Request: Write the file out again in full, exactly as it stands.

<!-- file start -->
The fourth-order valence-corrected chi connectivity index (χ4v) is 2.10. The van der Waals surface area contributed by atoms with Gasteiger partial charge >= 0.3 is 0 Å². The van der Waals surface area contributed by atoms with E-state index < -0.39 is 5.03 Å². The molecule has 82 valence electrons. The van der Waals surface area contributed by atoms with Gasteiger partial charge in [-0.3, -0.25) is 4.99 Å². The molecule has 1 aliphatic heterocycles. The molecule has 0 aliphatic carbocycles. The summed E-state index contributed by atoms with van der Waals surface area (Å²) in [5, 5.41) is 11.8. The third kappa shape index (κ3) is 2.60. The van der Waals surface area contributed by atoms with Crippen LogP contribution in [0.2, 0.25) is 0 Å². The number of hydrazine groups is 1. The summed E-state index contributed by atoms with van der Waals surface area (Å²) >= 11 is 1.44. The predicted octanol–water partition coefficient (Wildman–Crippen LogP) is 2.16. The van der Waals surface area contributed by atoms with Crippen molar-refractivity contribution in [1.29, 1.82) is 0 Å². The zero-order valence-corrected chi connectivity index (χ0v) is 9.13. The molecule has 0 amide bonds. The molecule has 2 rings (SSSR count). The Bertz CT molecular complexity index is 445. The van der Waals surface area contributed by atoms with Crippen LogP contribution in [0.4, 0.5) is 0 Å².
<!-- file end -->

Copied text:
The fourth-order valence-corrected chi connectivity index (χ4v) is 2.10. The van der Waals surface area contributed by atoms with Gasteiger partial charge >= 0.3 is 0 Å². The van der Waals surface area contributed by atoms with E-state index < -0.39 is 5.03 Å². The molecule has 82 valence electrons. The van der Waals surface area contributed by atoms with Gasteiger partial charge in [-0.3, -0.25) is 4.99 Å². The molecule has 1 aliphatic heterocycles. The molecule has 0 aliphatic carbocycles. The summed E-state index contributed by atoms with van der Waals surface area (Å²) in [5, 5.41) is 11.8. The third kappa shape index (κ3) is 2.60. The van der Waals surface area contributed by atoms with Crippen LogP contribution in [0.2, 0.25) is 0 Å². The number of hydrazine groups is 1. The summed E-state index contributed by atoms with van der Waals surface area (Å²) >= 11 is 1.44. The predicted octanol–water partition coefficient (Wildman–Crippen LogP) is 2.16. The van der Waals surface area contributed by atoms with Crippen molar-refractivity contribution in [1.29, 1.82) is 0 Å². The zero-order valence-corrected chi connectivity index (χ0v) is 9.13. The molecule has 0 amide bonds. The molecule has 2 rings (SSSR count). The Bertz CT molecular complexity index is 445. The van der Waals surface area contributed by atoms with Crippen LogP contribution in [0.4, 0.5) is 0 Å².